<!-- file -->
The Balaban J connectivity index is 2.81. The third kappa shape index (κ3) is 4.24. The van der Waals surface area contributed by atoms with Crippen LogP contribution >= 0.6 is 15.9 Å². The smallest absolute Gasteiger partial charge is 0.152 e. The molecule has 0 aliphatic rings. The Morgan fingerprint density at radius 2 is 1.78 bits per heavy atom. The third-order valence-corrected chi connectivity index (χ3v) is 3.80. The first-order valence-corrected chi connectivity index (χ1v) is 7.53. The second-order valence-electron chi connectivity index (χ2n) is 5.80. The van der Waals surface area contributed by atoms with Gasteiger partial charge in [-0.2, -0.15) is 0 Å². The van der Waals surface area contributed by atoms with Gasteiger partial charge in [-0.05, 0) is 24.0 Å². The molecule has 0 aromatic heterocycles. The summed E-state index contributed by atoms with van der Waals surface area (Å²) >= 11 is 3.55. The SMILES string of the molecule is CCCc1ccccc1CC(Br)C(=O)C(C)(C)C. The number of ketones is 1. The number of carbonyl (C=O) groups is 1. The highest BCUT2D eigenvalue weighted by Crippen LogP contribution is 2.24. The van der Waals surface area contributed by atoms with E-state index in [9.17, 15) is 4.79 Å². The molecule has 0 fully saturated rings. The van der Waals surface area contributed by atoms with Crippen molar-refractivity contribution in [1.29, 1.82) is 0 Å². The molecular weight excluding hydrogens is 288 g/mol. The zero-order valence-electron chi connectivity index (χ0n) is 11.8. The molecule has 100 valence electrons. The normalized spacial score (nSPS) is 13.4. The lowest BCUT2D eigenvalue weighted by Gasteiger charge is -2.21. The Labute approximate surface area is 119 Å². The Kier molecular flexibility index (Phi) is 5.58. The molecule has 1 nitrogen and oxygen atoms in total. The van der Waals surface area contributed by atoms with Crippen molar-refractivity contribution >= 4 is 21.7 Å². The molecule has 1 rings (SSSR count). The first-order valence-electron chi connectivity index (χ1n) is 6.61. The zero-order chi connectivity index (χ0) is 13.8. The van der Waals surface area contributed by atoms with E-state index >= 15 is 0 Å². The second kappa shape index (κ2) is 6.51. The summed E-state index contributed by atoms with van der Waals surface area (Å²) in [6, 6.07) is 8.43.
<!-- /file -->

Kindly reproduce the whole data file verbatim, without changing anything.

The Balaban J connectivity index is 2.81. The third kappa shape index (κ3) is 4.24. The van der Waals surface area contributed by atoms with Crippen LogP contribution >= 0.6 is 15.9 Å². The smallest absolute Gasteiger partial charge is 0.152 e. The molecule has 0 aliphatic rings. The Morgan fingerprint density at radius 2 is 1.78 bits per heavy atom. The third-order valence-corrected chi connectivity index (χ3v) is 3.80. The first-order valence-corrected chi connectivity index (χ1v) is 7.53. The second-order valence-electron chi connectivity index (χ2n) is 5.80. The van der Waals surface area contributed by atoms with Gasteiger partial charge in [-0.2, -0.15) is 0 Å². The van der Waals surface area contributed by atoms with Gasteiger partial charge in [-0.05, 0) is 24.0 Å². The molecule has 0 aromatic heterocycles. The summed E-state index contributed by atoms with van der Waals surface area (Å²) >= 11 is 3.55. The SMILES string of the molecule is CCCc1ccccc1CC(Br)C(=O)C(C)(C)C. The number of ketones is 1. The number of carbonyl (C=O) groups is 1. The highest BCUT2D eigenvalue weighted by Crippen LogP contribution is 2.24. The van der Waals surface area contributed by atoms with E-state index in [9.17, 15) is 4.79 Å². The molecule has 0 fully saturated rings. The van der Waals surface area contributed by atoms with Crippen molar-refractivity contribution in [1.29, 1.82) is 0 Å². The molecular weight excluding hydrogens is 288 g/mol. The zero-order valence-electron chi connectivity index (χ0n) is 11.8. The molecule has 100 valence electrons. The normalized spacial score (nSPS) is 13.4. The lowest BCUT2D eigenvalue weighted by Gasteiger charge is -2.21. The Labute approximate surface area is 119 Å². The Kier molecular flexibility index (Phi) is 5.58. The molecule has 1 nitrogen and oxygen atoms in total. The van der Waals surface area contributed by atoms with Crippen molar-refractivity contribution >= 4 is 21.7 Å². The molecule has 1 rings (SSSR count). The first-order valence-electron chi connectivity index (χ1n) is 6.61. The zero-order chi connectivity index (χ0) is 13.8. The van der Waals surface area contributed by atoms with E-state index >= 15 is 0 Å². The second kappa shape index (κ2) is 6.51. The summed E-state index contributed by atoms with van der Waals surface area (Å²) in [6, 6.07) is 8.43.